Scalability: monolithic applications typically must be scaled as one unit; with microservices, just those units under higher load can have additional capacity allocated
Ease of deployment: because microservices are small and loosely coupled, change is less risky; see The DevOps Consensus as Systems Thinking
Organizational alignment: large, monolithic codebases often encounter issues with unclear ownership; microservices are typically each owned by one team, although this is not a hard and fast rule
Composability: microservices can be combined and re-combined ("mashed up") in endless variations, both within and across organizational boundaries; an excellent example of this is Google Maps, which is widely used by many other vendors (e.g. Airbnb™, Lyft™) when location information is needed
Replaceability: because they are loosely coupled and defined by their APIs, a microservice can be replaced without replacing the rest of a broader system; for example, a microservice written in Java can be replaced by one written in Go, as long as the APIs remain identical
The Twelve-Factor App
A number of good practices are associated with microservices success. One notable representation of this broader set of concerns is known as the "twelve-factor app" (see https://12factor.net/). To quote :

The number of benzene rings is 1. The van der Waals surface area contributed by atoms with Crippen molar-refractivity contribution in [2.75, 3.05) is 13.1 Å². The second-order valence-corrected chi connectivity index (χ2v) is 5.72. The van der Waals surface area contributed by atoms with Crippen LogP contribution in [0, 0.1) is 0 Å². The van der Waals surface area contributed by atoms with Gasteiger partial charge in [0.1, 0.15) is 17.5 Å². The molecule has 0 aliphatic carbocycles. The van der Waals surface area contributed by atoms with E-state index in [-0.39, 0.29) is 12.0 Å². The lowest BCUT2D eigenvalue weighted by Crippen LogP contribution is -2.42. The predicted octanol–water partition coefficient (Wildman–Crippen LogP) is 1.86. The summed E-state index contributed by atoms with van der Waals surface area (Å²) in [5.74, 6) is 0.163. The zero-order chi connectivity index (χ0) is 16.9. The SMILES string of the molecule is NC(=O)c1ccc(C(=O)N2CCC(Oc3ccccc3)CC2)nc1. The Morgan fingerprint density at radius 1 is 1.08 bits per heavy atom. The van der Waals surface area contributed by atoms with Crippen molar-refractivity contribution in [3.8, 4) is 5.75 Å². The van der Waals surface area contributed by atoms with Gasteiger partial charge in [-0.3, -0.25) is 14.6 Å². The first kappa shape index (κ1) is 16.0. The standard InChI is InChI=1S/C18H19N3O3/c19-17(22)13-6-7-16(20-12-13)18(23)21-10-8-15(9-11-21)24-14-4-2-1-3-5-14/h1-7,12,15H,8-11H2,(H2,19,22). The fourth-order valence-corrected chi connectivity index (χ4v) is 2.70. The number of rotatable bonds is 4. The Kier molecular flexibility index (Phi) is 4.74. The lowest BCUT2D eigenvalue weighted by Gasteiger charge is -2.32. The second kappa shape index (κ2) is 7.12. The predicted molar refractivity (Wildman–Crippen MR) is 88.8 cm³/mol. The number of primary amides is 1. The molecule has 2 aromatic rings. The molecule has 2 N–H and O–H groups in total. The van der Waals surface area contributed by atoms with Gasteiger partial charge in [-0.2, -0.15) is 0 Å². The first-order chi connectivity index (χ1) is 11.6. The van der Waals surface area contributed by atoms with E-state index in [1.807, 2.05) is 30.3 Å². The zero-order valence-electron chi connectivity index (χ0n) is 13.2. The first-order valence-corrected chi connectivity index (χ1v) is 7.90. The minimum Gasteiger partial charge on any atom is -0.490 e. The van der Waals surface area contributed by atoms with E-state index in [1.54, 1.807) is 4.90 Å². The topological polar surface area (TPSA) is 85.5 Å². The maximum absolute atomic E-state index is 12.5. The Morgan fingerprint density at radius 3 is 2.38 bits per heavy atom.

Excerpts from the Twelve-Factor App Website
One codebase tracked in revision control, many deploys
A copy of the revision tracking database is known as a code repository, often shortened to code repo or just repo … A codebase is any single repo (in a centralized revision control system like Subversion), or any set of repos who share a root commit (in a decentralized revision control system like Git). Twelve-factor principles imply continuous integration.
Explicitly declare and isolate dependencies
A twelve-factor app never relies on implicit existence of system-wide packages. It declares all dependencies, completely and exactly, via a dependency declaration manifest. Furthermore, it uses a dependency isolation tool during execution to ensure that no implicit dependencies “leak in” from the surrounding system. The full and explicit dependency specification is applied uniformly to both production and development.
Store config in the environment
An app’s config is everything that is likely to vary between deploys (staging, production, developer environments, etc.). Apps sometimes store config as constants in the code. This is a violation of twelve-factor, which requires strict separation of config from code. Config varies substantially across deploys, code does not. Typical configuration values include server or hostnames, database names and locations, and (critically) authentication and authorization information (e.g., usernames and passwords, or private/public keys).
Treat backing services as attached resources
A backing service [aka a resource] is any service the app consumes over the network as part of its normal operation. Examples include data stores (such as MySQL or CouchDB®), messaging/queueing systems (such as RabbitMQ® or Beanstalkd), SMTP services for outbound email (such as Postfix), and caching systems (such as Memcached).